2023 |Amelia Island Auctions
1971 Stutz Blackhawk Series I
Coachwork by Carrozzeria Padane
$250,000 - $275,000
One of 14 Surviving Split-Windshield Series I Examples of Just 25 Built
Hand-Built Coachwork by Carrozzeria Padane
Iconic Design by the Incomparable Virgil Exner
Fanatically Detailed Restoration Featuring Fitted Luggage Set
Likely the Finest Restored Example of This Important Modern Classic
460 CID OHV V-8 Engine
Single 4-Barrel Carburetor
425 BHP at 4,800 RPM
3-Speed Automatic Transmission
Front Disc, Rear Drum Brakes
Front Independent Suspension with Coil Springs
Rear Live-Axle Suspension with Semi-Elliptical Leaf Springs
In December 1963, Esquire magazine published an influential article in which four remarkable automotive “Revival” renderings were presented by design genius Virgil Exner. One such design was a Stutz concept that would become the Blackhawk. The first hand-built cars, priced at an incredible $25,000, were manufactured on a Pontiac platform by Carrozzeria Padane in Modena as 1971 models.
Only the Pontiac chassis and mechanicals were used, while the Blackhawk Series I body was constructed entirely by hand and fitted with a luxurious leather and wood interior. It was true to Exner’s original concept with its dual-pane windscreen and dramatically overhanging fender tips. After just 25 Series I Stutz had been built, it was necessary to dramatically cut costs and subsequent series Blackhawks lost the classic proportions and delicate details of the originals. Just 14 of these rare Series I cars have survived and, according to the consignor, this example is believed to be the 17th built and the one that was exhibited at the 1971 New York International Auto Show.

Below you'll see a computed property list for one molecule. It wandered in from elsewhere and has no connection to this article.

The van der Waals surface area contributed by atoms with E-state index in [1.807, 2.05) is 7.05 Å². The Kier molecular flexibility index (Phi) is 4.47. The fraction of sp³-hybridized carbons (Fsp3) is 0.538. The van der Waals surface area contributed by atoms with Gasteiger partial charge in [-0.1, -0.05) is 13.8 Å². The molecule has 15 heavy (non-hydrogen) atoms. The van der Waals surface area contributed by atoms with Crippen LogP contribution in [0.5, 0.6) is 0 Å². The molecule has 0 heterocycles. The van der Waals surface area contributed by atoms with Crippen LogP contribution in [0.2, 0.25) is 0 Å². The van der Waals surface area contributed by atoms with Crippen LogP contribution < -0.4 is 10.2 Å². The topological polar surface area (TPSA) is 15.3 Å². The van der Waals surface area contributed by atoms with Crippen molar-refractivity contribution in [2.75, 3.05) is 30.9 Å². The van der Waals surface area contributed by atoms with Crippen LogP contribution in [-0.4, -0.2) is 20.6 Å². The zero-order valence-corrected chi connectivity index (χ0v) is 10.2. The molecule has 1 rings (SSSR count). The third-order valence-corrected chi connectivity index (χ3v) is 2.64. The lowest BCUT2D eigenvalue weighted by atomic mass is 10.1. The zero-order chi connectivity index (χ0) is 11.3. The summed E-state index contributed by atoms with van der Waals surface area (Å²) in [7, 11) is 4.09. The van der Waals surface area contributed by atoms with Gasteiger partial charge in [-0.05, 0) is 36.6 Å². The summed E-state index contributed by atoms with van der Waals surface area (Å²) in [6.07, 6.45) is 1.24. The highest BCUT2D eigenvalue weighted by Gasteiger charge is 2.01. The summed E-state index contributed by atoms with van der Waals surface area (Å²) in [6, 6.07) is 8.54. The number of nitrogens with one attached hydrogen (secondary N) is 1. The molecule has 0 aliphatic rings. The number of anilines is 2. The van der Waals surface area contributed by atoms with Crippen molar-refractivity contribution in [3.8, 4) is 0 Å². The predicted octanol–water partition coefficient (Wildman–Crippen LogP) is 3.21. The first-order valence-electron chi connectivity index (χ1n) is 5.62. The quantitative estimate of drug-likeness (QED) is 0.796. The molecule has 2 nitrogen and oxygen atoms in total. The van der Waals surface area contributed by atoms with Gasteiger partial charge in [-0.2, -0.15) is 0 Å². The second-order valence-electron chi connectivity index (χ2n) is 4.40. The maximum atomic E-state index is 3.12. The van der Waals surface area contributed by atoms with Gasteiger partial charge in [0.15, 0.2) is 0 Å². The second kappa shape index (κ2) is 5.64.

The current owner purchased the car in 2011 and completed an eight-year restoration, including a blueprinted and dyno-tested engine rebuild. A deep battleship gray was selected to accentuate its extraordinary design and details. Presented today as one of the most accurately and authentically restored examples of the Blackhawk Series I, it stands as a testament to its designer, builder, and the unrepeatable style of the 1970s.